Govt’s paper-based job application process slammed

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A group of unemployed young South Africans is running an online protest against government’s traditional paper-based job application process.

They say the old system is a costly and unnecessary exercise, in a country that promotes the so-called digital economy.

Almost 6 000 young people have signed an online petition on, calling on government to digitise its public service job application processes by offering various online options, such as e-mail or online job portals, to apply for vacancies.

South Africans are required to complete and submit a Z83 form, together with certified qualification documents, when applying for government posts.

According to the protestors, while public sector vacancies are advertised online, government still requires most applications to be manually sent via the post office – a process they say is inconvenient and “stuck in the past”.

Furthermore, the South African Post Office is entrusted with an obligation to provide services nationwide; however, it is not capable of efficiently delivering mail timeously, resulting in their applications missing the deadline, they say.

“May all government departments use e-mail services for vacancies available. It is time-consuming and the financial implications are much higher when you use post office services to find employment. Let us utilise the science and technology we have to also be part of the fourth industrial revolution,” says Gaopaleloe Bhekani Mooketsi, who started the petition.

“When you have scanned copies of documents, you are able to use them for a period of six consecutive months without having to constantly make copies and certify them. This will enable unemployed youth like myself to focus on hustling money for data instead of having to make print-outs/photocopies every time they are to apply for a position in a government department.”

In 2018, the Department of Public Service and Administration (DPSA) introduced a web-based solution to its recruitment processes.

Dubbed e-Job, the DPSA's recruitment website was meant to ensure applicants are able to fill out a digital Z83 form, as well as upload all relevant employment documentation online. However, the site is currently unavailable.

"The e-recruitment system is the beginning of a process to introduce a paperless administration across the public service,” said Ayanda Dlodlo, who was DPSA minister at the time.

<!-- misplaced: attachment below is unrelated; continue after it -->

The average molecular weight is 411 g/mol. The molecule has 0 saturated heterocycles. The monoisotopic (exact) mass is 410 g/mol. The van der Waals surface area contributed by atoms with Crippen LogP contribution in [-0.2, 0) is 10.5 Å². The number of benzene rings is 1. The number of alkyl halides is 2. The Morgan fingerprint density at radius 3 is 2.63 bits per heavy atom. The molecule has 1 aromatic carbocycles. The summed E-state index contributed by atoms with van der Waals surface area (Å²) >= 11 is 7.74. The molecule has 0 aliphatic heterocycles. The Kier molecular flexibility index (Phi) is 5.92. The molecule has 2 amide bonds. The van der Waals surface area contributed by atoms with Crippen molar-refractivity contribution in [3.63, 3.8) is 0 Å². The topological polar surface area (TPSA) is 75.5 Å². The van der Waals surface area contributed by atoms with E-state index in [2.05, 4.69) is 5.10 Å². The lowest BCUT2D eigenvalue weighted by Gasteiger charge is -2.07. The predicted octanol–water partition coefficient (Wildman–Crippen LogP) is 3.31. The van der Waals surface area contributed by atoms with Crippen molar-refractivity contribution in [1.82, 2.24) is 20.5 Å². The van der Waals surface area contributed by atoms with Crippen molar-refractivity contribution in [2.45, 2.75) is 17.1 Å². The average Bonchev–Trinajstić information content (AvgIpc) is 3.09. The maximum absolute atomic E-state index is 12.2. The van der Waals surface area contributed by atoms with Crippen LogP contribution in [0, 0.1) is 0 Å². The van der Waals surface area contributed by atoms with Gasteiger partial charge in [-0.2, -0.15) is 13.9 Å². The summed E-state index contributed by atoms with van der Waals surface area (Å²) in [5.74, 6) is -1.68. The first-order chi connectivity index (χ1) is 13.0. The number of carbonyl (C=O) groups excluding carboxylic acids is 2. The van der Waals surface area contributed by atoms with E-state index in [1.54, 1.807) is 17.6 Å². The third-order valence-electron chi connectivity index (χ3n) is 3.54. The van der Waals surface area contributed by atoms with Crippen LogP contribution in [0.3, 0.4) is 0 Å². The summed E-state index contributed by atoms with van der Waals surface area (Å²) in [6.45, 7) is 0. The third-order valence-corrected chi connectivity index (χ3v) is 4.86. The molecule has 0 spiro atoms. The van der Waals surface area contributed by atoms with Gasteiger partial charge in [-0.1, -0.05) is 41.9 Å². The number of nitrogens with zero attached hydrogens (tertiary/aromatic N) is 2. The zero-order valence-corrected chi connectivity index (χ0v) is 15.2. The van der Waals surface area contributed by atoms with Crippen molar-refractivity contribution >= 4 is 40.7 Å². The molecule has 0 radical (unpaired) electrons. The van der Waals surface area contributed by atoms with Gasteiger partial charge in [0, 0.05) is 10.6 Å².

Last year, current DPSA minister Thulas Nxesi launched an Employment Centre in KwaZulu-Natal.

The initiative entails a nationwide online system, Employment Services South Africa (ESSA), to connect job-seekers with employers looking for skills. Job-seekers are required to register online and outline their professional background and qualifications.

However, according to the petition, the system is inefficient.

“The ESSA should be upgraded and updated, and be intergraded/merged with the e-services government portal. This will enable unemployed youth like myself to easily apply online.”

Stats SA’s latest Labour Force Survey paints a grim picture of a 65.5% youth unemployment rate in the country.

SA’s unemployment rate is now the highest in the world, according to analysts, with 7.9 million jobless people.

For years, the internet has been a valuable tool in the job market, globally and locally, with online recruitment becoming mainstream across industries.

A comment from someone who signed the petition reads: “E-mails will make the job applications easy and safely sent. We will all have opportunity to submit rather than having to travel to submit an application.”

Another says: “I’m signing this because I want efficiency and to save our brothers and sisters money of printing and catching taxis unnecessarily. It’s all about efficiency and transparency.”

Responding to ITWeb via e-mail, Nyiko Mabunda, DPSA acting deputy-director general for human resource management and development, says government provides various methods for applicants to submit job applications.

“These methods include electronic platforms, post and through e-mails. DPSA has previously encouraged departments to use e-mail facilities for response handling.

“The process and practice of recruitment is always evolving through review, keeping citizenry at the centre and within the auspices of the legal framework. The DPSA has issued Circular 19 of 2022 to curb costs for applicants as part of the recruitment process. In line with this circular, DPSA supports initiatives to digitise recruitment processes,” states Mabunda.

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